5:20   Then the man went away and began to proclaim in the Decapolis* everything Jesus had done for him, and everyone was astonished.

5:21   After Jesus crossed over in the boat again to the other side, a large crowd gathered together around him. So he stayed beside the sea.

5:22   It wasn’t long before Jairus, one of the officers of the synagogue, arrived. When he saw Jesus, he fell at his feet

5:23   and begged him earnestly saying, “My young daughter is near death. I beg you to come so that you might lay your hands upon her that she might be healed and live.”

5:24   Then Jesus went with him. But the large crowd kept following him, and crushed against him on every side.

5:25   There was a woman behind Jesus who had suffered from an unusual flow of blood for twelve years.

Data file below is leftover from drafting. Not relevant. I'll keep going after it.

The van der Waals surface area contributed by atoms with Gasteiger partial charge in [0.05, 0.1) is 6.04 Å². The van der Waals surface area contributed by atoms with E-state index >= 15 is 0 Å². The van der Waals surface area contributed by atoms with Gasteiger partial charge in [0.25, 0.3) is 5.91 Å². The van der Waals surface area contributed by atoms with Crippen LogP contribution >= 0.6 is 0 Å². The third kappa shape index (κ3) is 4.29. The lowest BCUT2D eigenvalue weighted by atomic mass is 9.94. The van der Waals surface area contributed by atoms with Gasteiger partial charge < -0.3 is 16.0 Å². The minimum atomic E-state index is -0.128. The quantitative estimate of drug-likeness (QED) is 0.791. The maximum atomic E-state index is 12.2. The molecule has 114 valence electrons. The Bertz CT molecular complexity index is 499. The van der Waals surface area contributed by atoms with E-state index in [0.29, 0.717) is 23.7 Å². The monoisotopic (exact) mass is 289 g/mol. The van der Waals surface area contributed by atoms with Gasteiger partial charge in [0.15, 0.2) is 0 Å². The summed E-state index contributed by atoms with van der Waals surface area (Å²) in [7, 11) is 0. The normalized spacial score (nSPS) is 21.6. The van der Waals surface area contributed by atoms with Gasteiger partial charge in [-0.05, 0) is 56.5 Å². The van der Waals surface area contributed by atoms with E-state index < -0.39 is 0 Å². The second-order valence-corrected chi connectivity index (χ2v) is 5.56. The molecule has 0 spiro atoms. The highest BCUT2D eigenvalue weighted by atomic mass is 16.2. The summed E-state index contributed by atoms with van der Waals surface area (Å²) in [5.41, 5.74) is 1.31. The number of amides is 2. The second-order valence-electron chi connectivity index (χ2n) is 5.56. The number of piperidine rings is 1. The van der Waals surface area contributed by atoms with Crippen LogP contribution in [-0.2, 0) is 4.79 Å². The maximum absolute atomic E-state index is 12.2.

5:26   She had endured much under the care of many physicians, and had exhausted all of her savings without receiving any benefit. In fact, she only grew worse.

5:27   When she heard about Jesus, she came up from behind him and touched his clothing.

5:28   For she thought to herself, “Even if I only touch his clothes, I will be delivered.”

5:29   Her flow of blood dried up at once, and she felt in her body that she was healed from the affliction.

5:30   At that very moment, Jesus stopped and turned to the crowd following him and said, “Who touched my clothes?” For he felt in his body that power had gone out from him.

5:31   Then his disciples responded to him, “You see the crowd crushing all around you, yet you ask, ‘Who touched me?’”

5:32   But he continued to look around to see who had done it.

5:33   Finally the woman, shaking with fear, came and fell before him. She knew what had happened to her, and revealed the whole truth to him.*

5:34   Then he said to her, “Daughter, your faith has saved you. Go in peace, be whole and leave your affliction behind.”

5:35   While he was still speaking, messengers came from the family of the synagogue officer saying, “Your daughter has died. Why continue to trouble the teacher?”